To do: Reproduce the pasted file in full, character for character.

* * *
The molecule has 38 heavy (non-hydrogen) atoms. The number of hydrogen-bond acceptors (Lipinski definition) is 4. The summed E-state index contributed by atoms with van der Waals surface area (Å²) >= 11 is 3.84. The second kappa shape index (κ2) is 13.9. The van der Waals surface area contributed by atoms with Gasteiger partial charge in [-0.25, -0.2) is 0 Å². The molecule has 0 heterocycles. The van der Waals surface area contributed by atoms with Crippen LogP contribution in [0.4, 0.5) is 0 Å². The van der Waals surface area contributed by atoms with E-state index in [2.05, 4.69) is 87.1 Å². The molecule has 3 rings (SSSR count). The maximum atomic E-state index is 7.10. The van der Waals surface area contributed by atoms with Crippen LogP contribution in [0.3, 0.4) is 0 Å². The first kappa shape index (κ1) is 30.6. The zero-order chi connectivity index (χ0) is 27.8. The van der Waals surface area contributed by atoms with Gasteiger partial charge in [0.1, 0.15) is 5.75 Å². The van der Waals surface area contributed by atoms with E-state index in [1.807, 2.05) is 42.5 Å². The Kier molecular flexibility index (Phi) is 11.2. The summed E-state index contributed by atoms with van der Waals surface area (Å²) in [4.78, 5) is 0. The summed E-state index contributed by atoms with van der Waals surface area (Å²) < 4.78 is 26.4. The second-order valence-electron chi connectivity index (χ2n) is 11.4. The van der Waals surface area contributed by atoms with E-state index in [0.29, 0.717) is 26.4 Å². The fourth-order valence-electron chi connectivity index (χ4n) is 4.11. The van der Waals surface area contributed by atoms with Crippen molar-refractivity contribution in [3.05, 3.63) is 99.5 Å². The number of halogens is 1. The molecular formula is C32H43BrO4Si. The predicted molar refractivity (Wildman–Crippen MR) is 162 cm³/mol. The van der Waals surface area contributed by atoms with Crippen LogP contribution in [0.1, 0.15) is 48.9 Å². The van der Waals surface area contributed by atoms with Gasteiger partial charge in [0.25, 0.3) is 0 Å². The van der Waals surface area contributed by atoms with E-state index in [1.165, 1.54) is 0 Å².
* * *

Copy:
The molecule has 38 heavy (non-hydrogen) atoms. The number of hydrogen-bond acceptors (Lipinski definition) is 4. The summed E-state index contributed by atoms with van der Waals surface area (Å²) >= 11 is 3.84. The second kappa shape index (κ2) is 13.9. The van der Waals surface area contributed by atoms with Gasteiger partial charge in [-0.25, -0.2) is 0 Å². The molecule has 0 heterocycles. The van der Waals surface area contributed by atoms with Crippen LogP contribution in [0.4, 0.5) is 0 Å². The van der Waals surface area contributed by atoms with E-state index in [2.05, 4.69) is 87.1 Å². The molecule has 3 rings (SSSR count). The maximum atomic E-state index is 7.10. The van der Waals surface area contributed by atoms with Crippen LogP contribution in [0.3, 0.4) is 0 Å². The first kappa shape index (κ1) is 30.6. The zero-order chi connectivity index (χ0) is 27.8. The van der Waals surface area contributed by atoms with Gasteiger partial charge in [0.1, 0.15) is 5.75 Å². The van der Waals surface area contributed by atoms with E-state index in [1.807, 2.05) is 42.5 Å². The Kier molecular flexibility index (Phi) is 11.2. The summed E-state index contributed by atoms with van der Waals surface area (Å²) in [4.78, 5) is 0. The summed E-state index contributed by atoms with van der Waals surface area (Å²) < 4.78 is 26.4. The second-order valence-electron chi connectivity index (χ2n) is 11.4. The van der Waals surface area contributed by atoms with E-state index in [0.29, 0.717) is 26.4 Å². The fourth-order valence-electron chi connectivity index (χ4n) is 4.11. The van der Waals surface area contributed by atoms with Crippen molar-refractivity contribution in [3.05, 3.63) is 99.5 Å². The number of halogens is 1. The molecular formula is C32H43BrO4Si. The predicted molar refractivity (Wildman–Crippen MR) is 162 cm³/mol. The van der Waals surface area contributed by atoms with Crippen LogP contribution in [0.1, 0.15) is 48.9 Å². The van der Waals surface area contributed by atoms with Gasteiger partial charge in [0.25, 0.3) is 0 Å². The van der Waals surface area contributed by atoms with E-state index in [1.165, 1.54) is 0 Å².